The Truth Behind the Solar Tariff Debate
At 392 megawatts, the Ivanpah solar thermal plant will be able to power 140,000 homes the equivalent of all of Newark (averaging two people per household). We covered the project when BrightSource, the main developer behind the project, first put up a stunning 3-D tour of the site. But for all its scale and beauty, in terms of the future of renewables, Ivanpah is already irrelevant. Solar thermal creates electricity by using mirrors to direct intense amounts of heat at a centralized collector, which is used to heat a substance like water to create steam power. Solar photovoltaic, meanwhile, directly converts solar energy into electricity through semiconductors. As the New York Times’ Diane Cardwell and Matt Wald wrote Friday , Ivanpah probably represents an end, not a beginning. “When BrightSource and other companies asked [investor] NRG to invest in a second thermal project, said David Crane, NRGs chief, he responded: ‘Weve got $300 million invested in Ivanpah let me see that work for a few months and then well decide whether we want to be involved in more.’ ” And here’s what Lux Energy analyst Matthew Feinstein told them: I dont think that were going to see large-scale solar thermal plants popping up, five at a time, every year in the U.S. in the long-term its just not the way its going to work…Companies that are supplying these systems have questionable futures. Theres other prospects for renewables and for solar that look a lot better than this particular solution. It’s not that Ivanpah itself won’t be cost-effective. BrightSource locked in a 20-year power purchase agreement with local utilities that includes fixed pricing, and the vast majority of costs were borne up front, according to Shayle Kann, director of GTM Research.
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Click NEXT to read more Image: Heliostats reflect sunlight onto boilers in towers during the grand opening of the Ivanpah Solar Electric Generating System in the Mojave Desert near the California-Nevada border. Photographs: Steve Marcus/Reuters Prev Next The sun heats water inside the towers, creating steam that moves turbines and produces enough emissions-free electricity to power 140,000 homes, or about 392-megawatts. Though Ivanpah is an engineering marvel, experts doubt more plants like it will be built in California. Other solar technologies are now far cheaper than solar thermal, federal guarantees for renewable energy projects have dried up, and natural gas-fired plants are much cheaper to build. From a distance, the mirrors – known as heliostats – look like a pristine lake rising from the desert. Ivanpah, about four times larger than New York City’s Central Park, can even be seen from the International Space Station. Click NEXT to read more Image: Katie Kukulka, an information officer with the California Energy Commission, takes photos during a tour of the Ivanpah Solar Electric Generating System in the Mojave Desert near the California-Nevada. Photographs: Steve Marcus/Reuters Fast-Changing Market The solar market has changed dramatically since Ivanpah was approved by California regulators in 2010. Traditional solar panels, based on photovoltaic technology that uses the sun’s light to generate electricity, have undergone a massive drop in price in the last few years, leaving solar thermal far costlier. Ivanpah developer BrightSource Energy Inc has failed to secure a permit for any other solar thermal projects in California in part due to environmental concerns, including fears that the intense heat and energy around its plants would harm or kill desert birds.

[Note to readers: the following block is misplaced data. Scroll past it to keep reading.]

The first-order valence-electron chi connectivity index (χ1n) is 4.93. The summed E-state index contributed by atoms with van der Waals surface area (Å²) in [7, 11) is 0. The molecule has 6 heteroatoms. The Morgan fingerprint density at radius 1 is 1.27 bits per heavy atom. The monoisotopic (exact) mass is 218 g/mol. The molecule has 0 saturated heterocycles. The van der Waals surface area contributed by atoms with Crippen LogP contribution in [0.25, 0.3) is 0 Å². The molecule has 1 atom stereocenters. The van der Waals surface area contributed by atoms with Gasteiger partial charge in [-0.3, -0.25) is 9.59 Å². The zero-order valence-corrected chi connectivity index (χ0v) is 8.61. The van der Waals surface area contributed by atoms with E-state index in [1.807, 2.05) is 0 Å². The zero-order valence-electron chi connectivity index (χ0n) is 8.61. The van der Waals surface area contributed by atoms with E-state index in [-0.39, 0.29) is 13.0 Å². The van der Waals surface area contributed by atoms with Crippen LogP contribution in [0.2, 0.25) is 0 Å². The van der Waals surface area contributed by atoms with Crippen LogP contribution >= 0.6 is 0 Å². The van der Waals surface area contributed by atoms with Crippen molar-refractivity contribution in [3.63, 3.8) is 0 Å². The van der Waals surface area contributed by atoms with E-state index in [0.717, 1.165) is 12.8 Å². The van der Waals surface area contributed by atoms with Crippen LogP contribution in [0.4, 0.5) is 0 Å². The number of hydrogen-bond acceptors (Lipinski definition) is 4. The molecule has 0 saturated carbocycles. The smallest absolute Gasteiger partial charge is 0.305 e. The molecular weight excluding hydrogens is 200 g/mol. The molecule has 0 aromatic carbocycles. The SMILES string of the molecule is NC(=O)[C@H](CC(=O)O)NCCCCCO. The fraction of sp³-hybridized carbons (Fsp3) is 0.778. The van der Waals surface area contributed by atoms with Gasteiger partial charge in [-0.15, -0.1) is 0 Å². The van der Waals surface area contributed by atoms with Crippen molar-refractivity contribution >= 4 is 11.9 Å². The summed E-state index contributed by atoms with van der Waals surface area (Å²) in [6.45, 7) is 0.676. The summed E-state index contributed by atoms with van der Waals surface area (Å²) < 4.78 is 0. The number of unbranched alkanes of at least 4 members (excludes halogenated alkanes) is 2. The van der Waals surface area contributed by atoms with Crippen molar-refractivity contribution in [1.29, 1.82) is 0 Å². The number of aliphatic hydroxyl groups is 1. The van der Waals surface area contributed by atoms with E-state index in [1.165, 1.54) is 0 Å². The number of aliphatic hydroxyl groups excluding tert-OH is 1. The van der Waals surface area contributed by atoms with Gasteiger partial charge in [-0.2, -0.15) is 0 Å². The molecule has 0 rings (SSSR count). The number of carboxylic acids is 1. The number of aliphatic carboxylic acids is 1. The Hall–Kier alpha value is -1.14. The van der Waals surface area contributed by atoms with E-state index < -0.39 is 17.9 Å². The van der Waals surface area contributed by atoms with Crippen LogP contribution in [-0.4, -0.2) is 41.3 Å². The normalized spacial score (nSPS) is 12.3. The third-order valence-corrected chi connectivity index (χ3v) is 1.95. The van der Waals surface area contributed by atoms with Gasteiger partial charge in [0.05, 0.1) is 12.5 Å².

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Engineering marvel: World’s largest solar power plant
But the debate being had in Washington and across the industry is far more nuanced than one input and one output. Let’s take a look at where the debate stands and what the impact on the solar industry will be if further tariffs are put in place. SolarCity workers installing a residential solar system. Image courtesy of SolarCity. What tariffs are being debates? Before we get into the pros and cons of solar tariffs, it’s important to understand what tariffs we’re debating.
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Top 10 Women of Solar Energy
Without a reliable source of electricity, nighttime deliveries were attended in near darkness, cesarean sections were cancelled or conducted by flashlight, and critically ill patients waited hours or days for life-saving procedures. The outcomes were often tragic. Inspired into action, she founded WE CARE Solar with her husband, California solar educator Hal Aronson. Together they have designed and developed off-grid solar electric systems, called Solar Suitcases, for African hospitals, targeting the maternity wards, labor rooms, laboratories, and operating theaters. The WE CARE Solar Suitcase powers overhead LED lighting, charges cell phones, and includes LED headlamps that come with their own rechargeable batteries. To date approximately 300 Solar Suitcases have been assembled and sent to 25 countries around the world, and plans are under way to significantly expand regional programs in Sierra Leone, Uganda, and Malawi. Dr.
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